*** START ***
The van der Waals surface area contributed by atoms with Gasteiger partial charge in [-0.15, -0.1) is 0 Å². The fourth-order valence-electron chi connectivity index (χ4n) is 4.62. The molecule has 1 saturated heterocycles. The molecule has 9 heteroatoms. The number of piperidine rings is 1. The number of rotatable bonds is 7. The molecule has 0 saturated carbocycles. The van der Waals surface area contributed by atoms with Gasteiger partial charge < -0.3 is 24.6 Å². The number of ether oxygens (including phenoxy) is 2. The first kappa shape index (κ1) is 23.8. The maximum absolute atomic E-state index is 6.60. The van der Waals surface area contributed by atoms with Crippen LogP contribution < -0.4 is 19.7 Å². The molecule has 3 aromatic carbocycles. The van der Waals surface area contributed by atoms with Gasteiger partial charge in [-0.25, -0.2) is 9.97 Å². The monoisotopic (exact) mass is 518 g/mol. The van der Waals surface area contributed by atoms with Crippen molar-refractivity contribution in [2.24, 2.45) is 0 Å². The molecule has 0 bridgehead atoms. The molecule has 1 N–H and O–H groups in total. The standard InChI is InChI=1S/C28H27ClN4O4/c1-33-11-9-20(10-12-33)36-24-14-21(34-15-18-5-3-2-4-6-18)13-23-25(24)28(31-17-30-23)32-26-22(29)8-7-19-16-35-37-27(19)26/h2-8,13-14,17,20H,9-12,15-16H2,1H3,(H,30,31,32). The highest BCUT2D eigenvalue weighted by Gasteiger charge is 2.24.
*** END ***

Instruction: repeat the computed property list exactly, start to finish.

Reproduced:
The van der Waals surface area contributed by atoms with Gasteiger partial charge in [-0.15, -0.1) is 0 Å². The fourth-order valence-electron chi connectivity index (χ4n) is 4.62. The molecule has 1 saturated heterocycles. The molecule has 9 heteroatoms. The number of piperidine rings is 1. The number of rotatable bonds is 7. The molecule has 0 saturated carbocycles. The van der Waals surface area contributed by atoms with Gasteiger partial charge < -0.3 is 24.6 Å². The number of ether oxygens (including phenoxy) is 2. The first kappa shape index (κ1) is 23.8. The maximum absolute atomic E-state index is 6.60. The van der Waals surface area contributed by atoms with Crippen LogP contribution < -0.4 is 19.7 Å². The molecule has 3 aromatic carbocycles. The van der Waals surface area contributed by atoms with Gasteiger partial charge in [-0.25, -0.2) is 9.97 Å². The monoisotopic (exact) mass is 518 g/mol. The van der Waals surface area contributed by atoms with Crippen molar-refractivity contribution in [2.24, 2.45) is 0 Å². The molecule has 0 bridgehead atoms. The molecule has 1 N–H and O–H groups in total. The standard InChI is InChI=1S/C28H27ClN4O4/c1-33-11-9-20(10-12-33)36-24-14-21(34-15-18-5-3-2-4-6-18)13-23-25(24)28(31-17-30-23)32-26-22(29)8-7-19-16-35-37-27(19)26/h2-8,13-14,17,20H,9-12,15-16H2,1H3,(H,30,31,32). The highest BCUT2D eigenvalue weighted by Gasteiger charge is 2.24.